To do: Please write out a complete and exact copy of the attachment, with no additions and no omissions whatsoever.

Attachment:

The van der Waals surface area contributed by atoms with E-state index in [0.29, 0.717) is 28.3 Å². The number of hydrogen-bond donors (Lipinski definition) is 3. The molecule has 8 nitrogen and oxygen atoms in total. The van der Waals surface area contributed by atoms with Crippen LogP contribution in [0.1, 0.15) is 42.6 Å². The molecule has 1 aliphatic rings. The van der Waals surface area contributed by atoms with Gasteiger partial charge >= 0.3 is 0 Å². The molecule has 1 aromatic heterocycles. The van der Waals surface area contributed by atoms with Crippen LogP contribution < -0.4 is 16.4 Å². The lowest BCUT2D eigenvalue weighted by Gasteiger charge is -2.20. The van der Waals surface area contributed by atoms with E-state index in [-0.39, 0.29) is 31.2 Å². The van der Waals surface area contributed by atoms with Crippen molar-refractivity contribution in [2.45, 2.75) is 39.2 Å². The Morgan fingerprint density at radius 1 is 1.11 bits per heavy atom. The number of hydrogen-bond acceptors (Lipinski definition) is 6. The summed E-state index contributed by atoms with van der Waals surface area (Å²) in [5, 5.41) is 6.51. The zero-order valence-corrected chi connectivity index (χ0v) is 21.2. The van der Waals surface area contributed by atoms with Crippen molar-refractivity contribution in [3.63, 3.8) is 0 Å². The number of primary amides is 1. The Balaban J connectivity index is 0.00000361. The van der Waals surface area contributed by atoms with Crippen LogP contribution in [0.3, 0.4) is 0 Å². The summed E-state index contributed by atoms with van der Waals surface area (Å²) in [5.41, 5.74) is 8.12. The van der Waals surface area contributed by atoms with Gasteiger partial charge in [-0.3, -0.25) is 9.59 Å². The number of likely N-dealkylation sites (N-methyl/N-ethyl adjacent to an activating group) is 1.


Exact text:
The van der Waals surface area contributed by atoms with E-state index in [0.29, 0.717) is 28.3 Å². The number of hydrogen-bond donors (Lipinski definition) is 3. The molecule has 8 nitrogen and oxygen atoms in total. The van der Waals surface area contributed by atoms with Crippen LogP contribution in [0.1, 0.15) is 42.6 Å². The molecule has 1 aliphatic rings. The van der Waals surface area contributed by atoms with Gasteiger partial charge >= 0.3 is 0 Å². The molecule has 1 aromatic heterocycles. The van der Waals surface area contributed by atoms with Crippen LogP contribution < -0.4 is 16.4 Å². The lowest BCUT2D eigenvalue weighted by Gasteiger charge is -2.20. The van der Waals surface area contributed by atoms with E-state index in [-0.39, 0.29) is 31.2 Å². The van der Waals surface area contributed by atoms with Crippen molar-refractivity contribution in [2.45, 2.75) is 39.2 Å². The Morgan fingerprint density at radius 1 is 1.11 bits per heavy atom. The number of hydrogen-bond acceptors (Lipinski definition) is 6. The summed E-state index contributed by atoms with van der Waals surface area (Å²) in [5, 5.41) is 6.51. The zero-order valence-corrected chi connectivity index (χ0v) is 21.2. The van der Waals surface area contributed by atoms with Crippen molar-refractivity contribution in [3.63, 3.8) is 0 Å². The number of primary amides is 1. The Balaban J connectivity index is 0.00000361. The van der Waals surface area contributed by atoms with Crippen LogP contribution in [0.3, 0.4) is 0 Å². The summed E-state index contributed by atoms with van der Waals surface area (Å²) in [5.41, 5.74) is 8.12. The van der Waals surface area contributed by atoms with Gasteiger partial charge in [-0.3, -0.25) is 9.59 Å². The number of likely N-dealkylation sites (N-methyl/N-ethyl adjacent to an activating group) is 1.